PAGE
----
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Mosquitoes are small, long-legged, two-winged insects belonging to the order Diptera.  Worldwide, there are over 2,600 known species.  In Indiana, fifty-three species have been identified.

Mosquitoes have four distinct stages of development:  egg, larvae, pupae, and adult.  Eggs must be in water in order to hatch.  Larvae and pupae are aquatic; adults are active, free-flying insects.

Male mosquitoes emerge from the pupal stage about twenty-four hours before the females.  Mating occurs within forty-eight hours, so the majority of females in any population are always fertile.  Both females and males utilize nectar and other plant juices as energy sources; only females take a blood meal, utilizing the protein to produce eggs.

Mosquitoes can be placed into two categories.  One category consists of mosquito species that lay their eggs on the surface of water, while the other category is mosquitoes that lay their eggs on a moist surface next to or above water.  Mosquitoes in the second category can be labeled “floodwater” mosquitoes.  They will hatch when the water covers the eggs and the conditions are correct.  An example is eggs are layed on wet leaves next to a low area in the middle of the woods.  A heavy rain fills up the low area and the eggs are covered.  If the temperature is warm enough, the eggs hatch.  If there is no rain, the eggs are protected by a hard cover and may survive up to ten years.  The majority of nuisance mosquitoes are floodwater species, such as Aedes vexans and Psorophora ciliataAedes triseriatus, a vector of LaCrosse Encephalitis, lays her eggs along the insides of treeholes and artificial containers.

Surface egg-laying mosquitoes deposit their eggs singly or in rafts that may hold 100 to 200 eggs.  Culex species lay egg rafts on water in clogged gutters, tires, birdbaths, dried-up ditches, and un-maintained swimming pools.  Anopheles species lay several single eggs on open bodies of water.

Mosquitoes also differ in the time of day when biting occurs.  Some species bite during the day, while others only bite at night.  Aedes triseriatus is a day-time biter, while Culex pipiens is a dusk to dawn biter.


Mosquitoes kill more people than sharks, but people are more afraid of sharks than mosquitoes.  The insects are responsible for the spread of many diseases throughout the world.  Yellow fever, malaria, dengue, and elephantitus are common in tropical regions.  For those of us living in the Midwest, encephalitis is the disease of most concern.

Encephalitis is an inflammation of the brain, which can be caused by a mosquito-borne virus.  The onset of the disease is usually sudden and the symptoms may include high fever, headache, nausea, vomiting, stiff neck, dizziness, drowsiness progressing into a coma, muscular twitching, and convulsions.  Some patients have speech difficulties, are mentally confused, lethargic, and show tremors of the tongue, lips, and hands, while others are irritable, confused or irrational.  In some cases, there may be spastic paralysis.  The eyes may be involved, causing double vision in the individual.  Reflexes, such as the knee jerk, are exaggerated.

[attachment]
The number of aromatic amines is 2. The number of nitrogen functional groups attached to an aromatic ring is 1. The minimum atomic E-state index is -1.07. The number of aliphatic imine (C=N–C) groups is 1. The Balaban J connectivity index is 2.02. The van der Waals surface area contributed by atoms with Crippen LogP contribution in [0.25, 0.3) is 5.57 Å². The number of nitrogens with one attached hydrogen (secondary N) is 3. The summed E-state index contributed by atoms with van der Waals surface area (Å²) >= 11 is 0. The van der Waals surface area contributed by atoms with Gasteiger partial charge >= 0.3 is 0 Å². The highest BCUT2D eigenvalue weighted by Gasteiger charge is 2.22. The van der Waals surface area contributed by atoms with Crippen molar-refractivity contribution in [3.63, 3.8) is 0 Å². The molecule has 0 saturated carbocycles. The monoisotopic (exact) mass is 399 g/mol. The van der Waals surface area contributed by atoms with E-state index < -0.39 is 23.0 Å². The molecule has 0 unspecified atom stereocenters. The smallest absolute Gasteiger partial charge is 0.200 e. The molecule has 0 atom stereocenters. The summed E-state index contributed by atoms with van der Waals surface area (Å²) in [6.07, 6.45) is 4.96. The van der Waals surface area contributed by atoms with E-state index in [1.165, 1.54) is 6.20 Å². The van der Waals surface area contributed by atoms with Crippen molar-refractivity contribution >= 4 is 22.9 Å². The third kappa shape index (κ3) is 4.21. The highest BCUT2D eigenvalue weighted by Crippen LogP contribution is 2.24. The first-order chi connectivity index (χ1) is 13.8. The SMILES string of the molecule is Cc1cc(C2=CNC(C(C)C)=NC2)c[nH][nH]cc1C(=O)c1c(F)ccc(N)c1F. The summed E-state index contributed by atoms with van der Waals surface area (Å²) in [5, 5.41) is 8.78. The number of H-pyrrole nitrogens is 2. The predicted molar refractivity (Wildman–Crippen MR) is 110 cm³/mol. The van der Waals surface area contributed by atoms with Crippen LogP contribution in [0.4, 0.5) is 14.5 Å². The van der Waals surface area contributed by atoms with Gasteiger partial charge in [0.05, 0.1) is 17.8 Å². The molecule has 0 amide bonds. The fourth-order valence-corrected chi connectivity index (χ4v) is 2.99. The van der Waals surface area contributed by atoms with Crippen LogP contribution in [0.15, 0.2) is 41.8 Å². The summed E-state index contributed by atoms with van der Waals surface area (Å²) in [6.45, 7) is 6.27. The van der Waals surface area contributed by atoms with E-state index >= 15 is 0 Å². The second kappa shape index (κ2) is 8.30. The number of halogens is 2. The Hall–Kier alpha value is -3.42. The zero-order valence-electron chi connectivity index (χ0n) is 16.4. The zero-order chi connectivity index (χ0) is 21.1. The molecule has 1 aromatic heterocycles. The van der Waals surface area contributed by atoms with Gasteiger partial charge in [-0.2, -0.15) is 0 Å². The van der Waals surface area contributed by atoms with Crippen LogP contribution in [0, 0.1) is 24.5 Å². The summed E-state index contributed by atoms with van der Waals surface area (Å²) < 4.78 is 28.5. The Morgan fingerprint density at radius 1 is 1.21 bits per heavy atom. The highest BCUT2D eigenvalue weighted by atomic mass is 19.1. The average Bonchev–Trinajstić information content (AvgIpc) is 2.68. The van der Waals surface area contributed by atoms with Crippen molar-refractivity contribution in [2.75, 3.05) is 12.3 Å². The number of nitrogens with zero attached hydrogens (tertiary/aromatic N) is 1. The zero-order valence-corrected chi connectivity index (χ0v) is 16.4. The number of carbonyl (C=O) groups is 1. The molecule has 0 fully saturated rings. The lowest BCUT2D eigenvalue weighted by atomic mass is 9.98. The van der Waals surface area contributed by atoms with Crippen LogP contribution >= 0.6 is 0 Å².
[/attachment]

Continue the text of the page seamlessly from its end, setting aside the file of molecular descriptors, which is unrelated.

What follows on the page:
In Indiana, there are four kinds of mosquito-borne encephalitis of major concern:  West Nile virus (WNv), LaCrosse Encephalitis (LAC), St. Louis Encephalitis (SLE), and Eastern Equine Encephalomyelitis (EEE).


Prevention & Control


All mosquitoes require standing water (at a minimum of 1/4 inches deep) for the first three stages of development.  Consequently, the elimination of any vessel capable of holding water for extended periods of time is essential.

  • Check your property for breeding sites.
  • Clean out leaves and debris from clogged gutters.
  • Do not allow tires to accumulate outside.
  • Flush out birdbaths once a week.  Empty or turn over wading pools when not in use.
  • Dispose of containers, trays, and can that can hold water.
  • Cover or store canoes and boats upside down.
  • Maintain backyard swimming pools and spas to discourage the development of mosquitoes.  If not going to use the pool, then place a cover over the pool and pitch it in the middle so the cover will not collect leaves and rain water.
  • Aerate ornamental ponds and water gardens.
  • Limit time spent outdoors during peak mosquito biting times.
  • Wear loose, light-colored, long sleeves and pants.
  • Use a repellant that contains DEET, picaridin, oil of lemon eucalyptus or IR3535.  Repellants can be used on children, 2 months and older, but check the label before applying.
  • Purchase a hand-fogger to use when working outside or having a backyard party.

Prevention & Control Information

Repellant Information

Biological Control

Biological control requires introducing a natural predator into the habitat of the mosquito.  Dragonflies, praying mantids, bats, and purple martins have been promoted as natural controls, but have not shown the ability to significantly reduce mosquito populations.

Gambusia affinis, also known as “mosquitofish”, are a top-feeding guppie that offer excellant control of larvae and pupae in ornamental ponds and backyard garden pools.  These fish have upturned mouths and work along the surface, feeding on mosquito larvae and other small invertebrates.  They are somewhat tolerant of organic pollution and reproduce rapidly.

Since the fish will interfere with the life cycle of other aquatic organisms around them, certain restrictions apply as to where they can be used.  In general, they cannot be placed in an area, such as rivers, creeks, ditches, and lakes, where they will interfere with any Indiana game fish.

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